Article Text

Comparison of the analgesic effects of meloxicam and carprofen administered preoperatively to dogs undergoing orthopaedic surgery
  1. F. G. Laredo, BVSc, PhD, CertVA, MRCVS,
  2. E. Belda, BVSc,
  3. J. Murciano, BVSc, PhD,
  4. M. Escobar, BVSc,
  5. A. Navarro, BVSc1,
  6. K. J. Robinson, BVSc, CertVA, MRCVS and
  7. R. S. Jones, OBE, MVSc, DrMedVet, DVSc, DVA, DipECVA, FIBiol, FRSA, FRCVS2
  1. 1 Departamento de Medicina y Cirugía Animal, Universidad de Murcia, Campus de Espinardo, 30.100 Espinardo (Murcia), Spain
  2. 2 Department of Anaesthesia, University of Liverpool, Daulby Street, Liverpool L69 3GA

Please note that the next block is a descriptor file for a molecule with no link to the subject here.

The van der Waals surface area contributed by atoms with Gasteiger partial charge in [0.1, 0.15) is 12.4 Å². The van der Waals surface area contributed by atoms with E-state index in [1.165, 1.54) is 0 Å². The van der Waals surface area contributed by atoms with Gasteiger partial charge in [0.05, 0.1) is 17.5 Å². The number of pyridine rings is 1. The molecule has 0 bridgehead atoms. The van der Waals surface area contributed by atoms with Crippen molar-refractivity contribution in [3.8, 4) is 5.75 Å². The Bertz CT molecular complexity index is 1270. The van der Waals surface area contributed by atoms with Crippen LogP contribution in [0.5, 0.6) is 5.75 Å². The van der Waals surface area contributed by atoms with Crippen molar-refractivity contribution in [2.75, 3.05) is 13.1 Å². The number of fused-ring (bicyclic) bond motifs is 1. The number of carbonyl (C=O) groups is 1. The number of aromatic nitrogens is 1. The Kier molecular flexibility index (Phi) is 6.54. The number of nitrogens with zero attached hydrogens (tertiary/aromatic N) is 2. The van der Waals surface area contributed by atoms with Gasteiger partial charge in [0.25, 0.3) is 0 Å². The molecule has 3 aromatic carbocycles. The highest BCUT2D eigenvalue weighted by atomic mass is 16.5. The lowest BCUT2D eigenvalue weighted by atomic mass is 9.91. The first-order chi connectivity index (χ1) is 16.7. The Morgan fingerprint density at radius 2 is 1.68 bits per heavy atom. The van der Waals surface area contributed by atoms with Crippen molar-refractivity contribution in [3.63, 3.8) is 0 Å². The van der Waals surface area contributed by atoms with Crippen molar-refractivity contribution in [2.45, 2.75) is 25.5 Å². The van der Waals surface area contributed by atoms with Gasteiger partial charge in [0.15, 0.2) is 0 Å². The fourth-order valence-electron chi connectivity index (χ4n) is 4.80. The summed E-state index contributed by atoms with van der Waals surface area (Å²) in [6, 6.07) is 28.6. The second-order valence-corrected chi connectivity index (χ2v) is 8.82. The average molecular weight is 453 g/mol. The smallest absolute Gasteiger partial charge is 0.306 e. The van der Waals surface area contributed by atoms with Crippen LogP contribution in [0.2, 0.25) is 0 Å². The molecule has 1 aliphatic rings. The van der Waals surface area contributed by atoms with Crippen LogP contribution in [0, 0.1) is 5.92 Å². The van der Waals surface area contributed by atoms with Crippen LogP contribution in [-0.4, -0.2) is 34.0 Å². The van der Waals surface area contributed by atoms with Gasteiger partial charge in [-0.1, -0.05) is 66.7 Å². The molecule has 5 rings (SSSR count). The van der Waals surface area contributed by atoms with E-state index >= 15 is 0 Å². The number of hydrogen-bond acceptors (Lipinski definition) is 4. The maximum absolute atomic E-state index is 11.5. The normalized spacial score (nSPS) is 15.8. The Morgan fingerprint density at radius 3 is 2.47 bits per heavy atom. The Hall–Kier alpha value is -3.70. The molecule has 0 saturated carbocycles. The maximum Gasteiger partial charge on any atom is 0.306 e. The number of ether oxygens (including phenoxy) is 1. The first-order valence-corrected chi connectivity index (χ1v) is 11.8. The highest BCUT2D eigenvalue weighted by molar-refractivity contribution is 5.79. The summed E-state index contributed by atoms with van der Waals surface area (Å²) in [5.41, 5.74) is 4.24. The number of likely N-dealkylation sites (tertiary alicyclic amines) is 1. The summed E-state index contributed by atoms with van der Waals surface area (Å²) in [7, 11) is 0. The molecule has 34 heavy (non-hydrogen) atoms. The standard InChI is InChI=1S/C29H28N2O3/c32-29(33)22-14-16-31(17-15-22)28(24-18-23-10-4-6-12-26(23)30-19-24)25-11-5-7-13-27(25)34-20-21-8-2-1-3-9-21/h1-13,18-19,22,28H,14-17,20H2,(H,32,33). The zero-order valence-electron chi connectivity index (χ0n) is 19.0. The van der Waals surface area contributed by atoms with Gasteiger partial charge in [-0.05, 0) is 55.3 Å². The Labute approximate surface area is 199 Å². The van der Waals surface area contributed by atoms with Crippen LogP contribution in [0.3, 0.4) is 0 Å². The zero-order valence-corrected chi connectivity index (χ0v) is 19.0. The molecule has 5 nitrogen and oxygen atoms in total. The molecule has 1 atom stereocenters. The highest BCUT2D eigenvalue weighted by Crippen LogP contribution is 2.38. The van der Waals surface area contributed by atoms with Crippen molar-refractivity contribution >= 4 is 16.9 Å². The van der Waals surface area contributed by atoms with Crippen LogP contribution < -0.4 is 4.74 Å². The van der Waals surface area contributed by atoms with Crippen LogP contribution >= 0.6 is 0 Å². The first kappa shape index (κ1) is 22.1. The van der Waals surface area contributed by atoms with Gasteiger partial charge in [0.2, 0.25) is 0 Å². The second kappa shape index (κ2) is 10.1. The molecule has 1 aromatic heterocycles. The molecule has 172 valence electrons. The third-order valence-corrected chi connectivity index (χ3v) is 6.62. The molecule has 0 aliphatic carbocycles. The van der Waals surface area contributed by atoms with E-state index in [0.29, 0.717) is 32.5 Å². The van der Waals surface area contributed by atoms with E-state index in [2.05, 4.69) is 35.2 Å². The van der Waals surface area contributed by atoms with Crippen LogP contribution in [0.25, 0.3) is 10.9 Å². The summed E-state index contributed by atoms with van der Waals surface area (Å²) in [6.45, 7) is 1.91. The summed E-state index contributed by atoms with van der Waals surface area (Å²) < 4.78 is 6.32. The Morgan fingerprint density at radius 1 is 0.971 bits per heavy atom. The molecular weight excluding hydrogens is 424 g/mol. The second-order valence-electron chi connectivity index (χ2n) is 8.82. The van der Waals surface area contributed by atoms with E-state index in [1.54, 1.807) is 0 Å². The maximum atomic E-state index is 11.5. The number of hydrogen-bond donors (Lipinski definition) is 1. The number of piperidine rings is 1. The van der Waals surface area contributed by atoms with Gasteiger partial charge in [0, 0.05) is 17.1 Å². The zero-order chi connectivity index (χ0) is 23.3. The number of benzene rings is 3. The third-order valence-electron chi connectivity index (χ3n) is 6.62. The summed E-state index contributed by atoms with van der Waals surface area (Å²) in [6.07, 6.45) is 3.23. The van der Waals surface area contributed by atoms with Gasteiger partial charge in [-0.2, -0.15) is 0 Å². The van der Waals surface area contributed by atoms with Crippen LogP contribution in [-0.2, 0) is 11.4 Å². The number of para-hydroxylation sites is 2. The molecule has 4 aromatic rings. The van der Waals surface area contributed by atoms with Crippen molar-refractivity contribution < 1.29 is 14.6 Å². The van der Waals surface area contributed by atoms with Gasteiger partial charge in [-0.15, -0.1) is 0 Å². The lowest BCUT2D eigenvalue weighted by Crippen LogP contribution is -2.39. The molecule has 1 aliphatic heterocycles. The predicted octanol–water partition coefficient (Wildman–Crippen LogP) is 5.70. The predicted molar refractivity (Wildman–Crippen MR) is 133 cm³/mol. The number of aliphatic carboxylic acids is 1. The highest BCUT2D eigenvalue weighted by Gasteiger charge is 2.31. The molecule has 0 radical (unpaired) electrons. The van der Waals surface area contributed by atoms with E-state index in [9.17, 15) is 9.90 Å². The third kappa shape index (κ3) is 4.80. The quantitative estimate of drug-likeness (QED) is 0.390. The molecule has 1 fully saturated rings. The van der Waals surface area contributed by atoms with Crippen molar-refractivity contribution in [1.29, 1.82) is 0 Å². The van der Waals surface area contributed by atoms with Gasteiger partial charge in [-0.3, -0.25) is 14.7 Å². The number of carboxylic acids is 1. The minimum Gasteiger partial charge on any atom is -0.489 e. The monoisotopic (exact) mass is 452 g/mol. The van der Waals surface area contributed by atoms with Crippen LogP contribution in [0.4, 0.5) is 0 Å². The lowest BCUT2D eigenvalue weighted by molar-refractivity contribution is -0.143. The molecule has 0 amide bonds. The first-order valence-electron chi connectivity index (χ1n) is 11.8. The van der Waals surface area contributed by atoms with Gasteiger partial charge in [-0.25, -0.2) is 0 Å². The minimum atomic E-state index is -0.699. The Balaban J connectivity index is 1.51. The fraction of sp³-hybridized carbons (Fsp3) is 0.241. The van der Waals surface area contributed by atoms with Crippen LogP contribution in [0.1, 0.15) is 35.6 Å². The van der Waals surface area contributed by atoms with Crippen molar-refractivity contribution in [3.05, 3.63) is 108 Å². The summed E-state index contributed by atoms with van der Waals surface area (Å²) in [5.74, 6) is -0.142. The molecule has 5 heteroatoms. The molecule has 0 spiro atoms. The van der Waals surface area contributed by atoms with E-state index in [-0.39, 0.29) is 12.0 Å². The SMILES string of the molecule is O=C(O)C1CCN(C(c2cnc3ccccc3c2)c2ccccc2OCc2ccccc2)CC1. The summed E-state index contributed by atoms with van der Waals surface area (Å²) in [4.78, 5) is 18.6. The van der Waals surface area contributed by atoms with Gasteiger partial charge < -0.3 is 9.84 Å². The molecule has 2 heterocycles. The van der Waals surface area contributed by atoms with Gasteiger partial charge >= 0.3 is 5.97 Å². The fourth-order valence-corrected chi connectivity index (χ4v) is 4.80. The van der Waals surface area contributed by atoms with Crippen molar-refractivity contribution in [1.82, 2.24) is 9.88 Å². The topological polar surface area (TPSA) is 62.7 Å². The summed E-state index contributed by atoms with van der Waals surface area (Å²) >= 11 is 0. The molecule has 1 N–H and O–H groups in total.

Thirty-two dogs undergoing operations to repair a torn cranial cruciate ligament or a fractured long bone were randomly allocated to one of two treatment groups in a study on postoperative pain. Sixteen of the dogs were given 4 mg/kg carprofen and the other 16 were given 0˙2 mg/kg meloxicam subcutaneously before the operation. The signs of pain shown by the animals were assessed for 24 hours on a visual analogue scale, a discontinuous scoring system, and a score based on five behavioural and physiological variables. The dogs' heart and respiratory rates and their mean arterial blood pressures were also measured non-invasively at each assessment. Blood samples were taken before the surgery and 24 hours after it, and the concentrations of urea and creatinine were measured in plasma. Both drugs were effective in relieving the signs of pain for up to 24 hours in all the dogs. There were no significant changes in the concentrations of urea and creatinine, and no adverse effects were reported during the postoperative period.

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